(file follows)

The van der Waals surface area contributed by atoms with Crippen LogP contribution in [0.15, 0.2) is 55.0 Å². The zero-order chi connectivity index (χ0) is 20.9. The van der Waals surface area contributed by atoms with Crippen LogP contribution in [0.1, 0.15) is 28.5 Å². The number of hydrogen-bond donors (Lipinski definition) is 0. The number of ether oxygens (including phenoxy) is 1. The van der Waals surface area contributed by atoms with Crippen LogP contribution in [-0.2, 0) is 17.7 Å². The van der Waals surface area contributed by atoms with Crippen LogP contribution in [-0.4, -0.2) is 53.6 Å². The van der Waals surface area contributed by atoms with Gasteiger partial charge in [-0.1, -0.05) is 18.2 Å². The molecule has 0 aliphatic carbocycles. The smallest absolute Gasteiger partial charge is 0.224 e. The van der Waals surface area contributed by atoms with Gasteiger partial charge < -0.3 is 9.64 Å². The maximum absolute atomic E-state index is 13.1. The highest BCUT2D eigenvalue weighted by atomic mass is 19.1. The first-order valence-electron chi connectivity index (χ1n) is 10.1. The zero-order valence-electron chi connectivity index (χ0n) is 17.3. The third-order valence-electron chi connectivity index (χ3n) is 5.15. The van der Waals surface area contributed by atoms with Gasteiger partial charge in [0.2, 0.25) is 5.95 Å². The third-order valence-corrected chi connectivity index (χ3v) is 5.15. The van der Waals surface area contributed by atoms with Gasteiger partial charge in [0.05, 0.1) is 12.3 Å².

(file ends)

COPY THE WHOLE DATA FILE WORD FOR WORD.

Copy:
The van der Waals surface area contributed by atoms with Crippen LogP contribution in [0.15, 0.2) is 55.0 Å². The zero-order chi connectivity index (χ0) is 20.9. The van der Waals surface area contributed by atoms with Crippen LogP contribution in [0.1, 0.15) is 28.5 Å². The number of hydrogen-bond donors (Lipinski definition) is 0. The number of ether oxygens (including phenoxy) is 1. The van der Waals surface area contributed by atoms with Crippen LogP contribution in [-0.2, 0) is 17.7 Å². The van der Waals surface area contributed by atoms with Crippen LogP contribution in [-0.4, -0.2) is 53.6 Å². The van der Waals surface area contributed by atoms with Gasteiger partial charge in [-0.1, -0.05) is 18.2 Å². The molecule has 0 aliphatic carbocycles. The smallest absolute Gasteiger partial charge is 0.224 e. The van der Waals surface area contributed by atoms with Gasteiger partial charge < -0.3 is 9.64 Å². The maximum absolute atomic E-state index is 13.1. The highest BCUT2D eigenvalue weighted by atomic mass is 19.1. The first-order valence-electron chi connectivity index (χ1n) is 10.1. The zero-order valence-electron chi connectivity index (χ0n) is 17.3. The third-order valence-electron chi connectivity index (χ3n) is 5.15. The van der Waals surface area contributed by atoms with Gasteiger partial charge in [0.2, 0.25) is 5.95 Å². The third-order valence-corrected chi connectivity index (χ3v) is 5.15. The van der Waals surface area contributed by atoms with Gasteiger partial charge in [0.05, 0.1) is 12.3 Å².